To share or not to share…bank accounts that is. When you finally take the step and tie the knot, one of the new concepts that you will be faced with is whether or not to combine you and your spouse’s bank accounts, to maintain separate bank accounts, or to do a little of both.
Marriage and Finances
On one hand, there is the argument that now that you are one, so should everything else that you and your spouse engage going forward. Think about it… what is a marriage supposed to be built upon? Honesty, openness, transparency…so wouldn’t it make sense just to combine them and that be it? The opposite position is that maintaining financial independence that you had going into a marriage allows the individuals to maintain a sense of autonomy as they grow into their new union.
Then there are other considerations…spending habits, credit history, responsibility with money…all things that are some of the leading reasons couples end up in rocky times (or even worse, divorce). So, which path should you take? Well, that is one that will be unique to your situation, but, here are some considerations.
1. Income (or incomes) of each person in the couple. For instance, maybe one person makes significantly more than the other, thus when it comes to bills and expenses, will each person pitch in the same amount regardless of their earnings or will it be determined by the income. How about the scenario where one of the two doesn’t work? Is there an expectation that the banking will be shared since only one earns money?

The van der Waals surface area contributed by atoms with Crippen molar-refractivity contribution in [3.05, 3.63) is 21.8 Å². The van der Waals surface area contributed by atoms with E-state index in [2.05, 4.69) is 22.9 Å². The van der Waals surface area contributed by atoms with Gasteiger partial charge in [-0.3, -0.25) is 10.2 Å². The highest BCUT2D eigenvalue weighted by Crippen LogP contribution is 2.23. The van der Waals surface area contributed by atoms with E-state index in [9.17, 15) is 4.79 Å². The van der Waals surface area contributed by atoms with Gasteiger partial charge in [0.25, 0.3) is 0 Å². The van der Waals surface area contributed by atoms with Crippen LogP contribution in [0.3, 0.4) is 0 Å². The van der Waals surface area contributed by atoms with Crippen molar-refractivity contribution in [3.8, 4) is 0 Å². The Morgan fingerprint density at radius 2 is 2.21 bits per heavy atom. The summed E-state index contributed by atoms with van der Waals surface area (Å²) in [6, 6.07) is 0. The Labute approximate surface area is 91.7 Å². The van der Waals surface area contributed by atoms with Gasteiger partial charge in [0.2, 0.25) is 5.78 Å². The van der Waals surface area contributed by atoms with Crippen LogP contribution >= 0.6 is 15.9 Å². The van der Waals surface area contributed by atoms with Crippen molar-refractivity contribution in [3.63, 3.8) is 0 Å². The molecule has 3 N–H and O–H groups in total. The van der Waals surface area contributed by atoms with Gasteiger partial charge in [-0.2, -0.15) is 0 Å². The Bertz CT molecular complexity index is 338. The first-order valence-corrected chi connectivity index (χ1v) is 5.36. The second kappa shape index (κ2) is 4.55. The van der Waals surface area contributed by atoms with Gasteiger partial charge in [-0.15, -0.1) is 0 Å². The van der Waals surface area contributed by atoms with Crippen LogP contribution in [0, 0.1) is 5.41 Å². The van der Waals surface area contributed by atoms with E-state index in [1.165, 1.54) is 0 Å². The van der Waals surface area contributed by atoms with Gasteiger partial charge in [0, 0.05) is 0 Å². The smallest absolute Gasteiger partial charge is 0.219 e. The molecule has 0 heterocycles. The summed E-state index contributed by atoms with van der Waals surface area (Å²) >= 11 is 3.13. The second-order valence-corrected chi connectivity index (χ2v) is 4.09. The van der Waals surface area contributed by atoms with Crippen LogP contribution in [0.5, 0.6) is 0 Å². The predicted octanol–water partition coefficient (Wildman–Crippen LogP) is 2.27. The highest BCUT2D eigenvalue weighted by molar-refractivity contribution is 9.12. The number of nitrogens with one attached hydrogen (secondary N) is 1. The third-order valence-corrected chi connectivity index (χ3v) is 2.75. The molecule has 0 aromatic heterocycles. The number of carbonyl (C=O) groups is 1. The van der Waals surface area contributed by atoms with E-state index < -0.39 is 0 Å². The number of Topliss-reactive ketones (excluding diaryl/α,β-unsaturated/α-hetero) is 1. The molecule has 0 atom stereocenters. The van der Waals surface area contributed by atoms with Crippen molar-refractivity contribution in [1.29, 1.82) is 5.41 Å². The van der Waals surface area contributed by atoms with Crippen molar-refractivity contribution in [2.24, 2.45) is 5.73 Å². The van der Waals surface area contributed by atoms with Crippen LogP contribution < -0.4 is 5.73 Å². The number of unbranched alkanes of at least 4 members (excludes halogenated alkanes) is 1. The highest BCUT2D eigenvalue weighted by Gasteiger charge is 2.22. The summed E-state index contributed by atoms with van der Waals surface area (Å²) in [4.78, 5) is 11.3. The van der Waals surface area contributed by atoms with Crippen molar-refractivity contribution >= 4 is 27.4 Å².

2. Does one or both of the people have existing debt? If so, how will that be addressed? Will community income be used or will the spouse with the debt need to pay it from their earnings?
3. How will spending of combined accounts be managed? Will communication of large purchases in advance an option? If one spouse is financially irresponsible, if a combined account, how will it be addressed to make sure you have money to pay the bills? Maybe maintaining separate accounts addresses these differences.
4. When there are separate accounts, each person is responsible for managing their account. Once combined, someone will need to be in charge. Not setting this in place can result in spending the same money twice, only to discover it when checks/debit cards are declined and you suddenly experience overdraft or insufficient funds charges.
5. What happens if your marriage fails? If your accounts are combined, both parties will have access. When there are separate accounts, although some states may recognize both accounts as community (shared) property, spouses will more likely be able to pay expenses for those they are responsible without issues from the other spouse (e.g., one spouse cleaning out all of the cash in the account without notice).
Bank accounts and marriage
In the end, not having a plan in the beginning (when it comes to banking and finances) is the first step towards likely disagreements and fighting about money. Sharing finances in a marriage is important. Keep in mind that countless studies have ranked money as the number one reason couples argue…and divorce. When it comes to money issues, people tend to be emotional and reactive. Thus, take the time to sit down with your new spouse to evaluate each of your approaches to banking and managing finances and determine which path will yield the best results for a long and happy marriage.